For example, if you get married perhaps you’ll buy a new kind of cereal. At this moment, you might not even notice or care that your shopping habits have changed — but this is crucial for retailers (this is the time to pounce when you’re most vulnerable). One of the most important life events, of course, is the arrival of a baby — once a company is able to target pregnant shoppers, their revenue will exponentially increase.

Pole took Target’s baby-shower registry and started observing how habits changed as a woman got closer to her due date. He started finding patterns; in the first 2 weeks, women will stock up on supplements like calcium, magnesium and zinc and in the beginning of the 2nd trimester, they start buying large amounts of unscented lotion. Once they start buying scent-free soap, hand sanitizer and washcloths, that’s the signal that they could be getting closer to their due date.

With the data he collected, Pole could “identify 25 different products that, when analyzed together, allowed him to assign each shopper a “pregnancy prediction” score. More important, he could also estimate her due date to within a small window, so Target could send coupons timed to very specific stages of her pregnancy.”

Over time, he realized that women wouldn’t want a multi-billion dollar company like Target to know that they were pregnant. He started subtly adding in pregnancy ads alongside things women wouldn’t necessarily buy- as if it looked like all products were chosen at random. Using the same cues and rewards that they already knew about customers, he was able to “insert a new routine.” He states, “There’s a cue (“Oh, a coupon for something I need!”) a routine (“Buy! Buy! Buy!”) and a reward (“I can take that off my list”). And once the shopper is inside the store, Target will hit her with cues and rewards to entice her to purchase everything she normally buys somewhere else.”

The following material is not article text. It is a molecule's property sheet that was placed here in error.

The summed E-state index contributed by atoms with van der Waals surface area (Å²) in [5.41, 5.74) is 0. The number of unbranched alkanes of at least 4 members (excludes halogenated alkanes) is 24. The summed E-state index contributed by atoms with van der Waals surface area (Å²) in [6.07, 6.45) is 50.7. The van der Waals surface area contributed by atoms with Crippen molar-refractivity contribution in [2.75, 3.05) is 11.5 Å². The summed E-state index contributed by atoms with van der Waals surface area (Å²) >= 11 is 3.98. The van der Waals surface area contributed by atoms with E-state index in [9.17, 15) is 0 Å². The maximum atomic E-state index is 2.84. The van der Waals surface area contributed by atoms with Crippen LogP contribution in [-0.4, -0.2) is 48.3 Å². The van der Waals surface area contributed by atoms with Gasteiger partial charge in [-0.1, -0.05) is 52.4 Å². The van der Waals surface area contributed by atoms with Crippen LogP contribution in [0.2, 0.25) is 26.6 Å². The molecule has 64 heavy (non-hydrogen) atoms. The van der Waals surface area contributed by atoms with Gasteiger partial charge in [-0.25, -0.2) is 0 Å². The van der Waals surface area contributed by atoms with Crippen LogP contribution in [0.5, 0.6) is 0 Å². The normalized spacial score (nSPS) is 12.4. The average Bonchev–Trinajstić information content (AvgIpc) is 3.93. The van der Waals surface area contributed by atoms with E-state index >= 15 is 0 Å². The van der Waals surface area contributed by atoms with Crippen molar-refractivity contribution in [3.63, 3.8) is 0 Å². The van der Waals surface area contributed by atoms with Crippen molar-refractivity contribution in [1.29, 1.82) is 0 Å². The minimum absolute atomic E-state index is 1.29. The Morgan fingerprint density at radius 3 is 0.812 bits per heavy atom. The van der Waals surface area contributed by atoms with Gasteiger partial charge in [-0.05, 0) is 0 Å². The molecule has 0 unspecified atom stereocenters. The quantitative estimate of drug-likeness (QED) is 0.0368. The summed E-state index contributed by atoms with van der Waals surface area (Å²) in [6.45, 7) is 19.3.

Once the woman starts picking up things for the baby, she will realize as she passes the aisles that its just easier to pick up a carton of eggs, or a new toothbrush here instead of going into a new store. Just in the blink of an eye, they’re hooked, and their trust in Target has been secured. Right after he implemented his model and started this new ad campaign, Target’s revenues exploded from $44 billion to $67 billion.

Taken from: https://vivifychangecatalyst.files.wordpress.com/2015/03/dilbert.jpg?w=447&h=131

Implicit awareness is a real thing, whether you choose to be informed about it or not. We are acted upon by external forces, that choose what habits we form and what decisions we make. Supermarkets use all kinds of perceptual tricks: sounds, lighting, colors and taste in order to lure you in and soon enough you’ve spent more money than you thought you would have. Once you’re in, they find even more ways to tailor their products to you, to make you more likely to purchase things from them. Do you still think you’re in control? Or are you being involuntarily controlled?

After exploring all these aspects, I still look forward to going to the grocery store. It is always an enjoyable and exciting experience for me to discover new things. But this time will be different. Perhaps because I’m explicitly aware of my surroundings.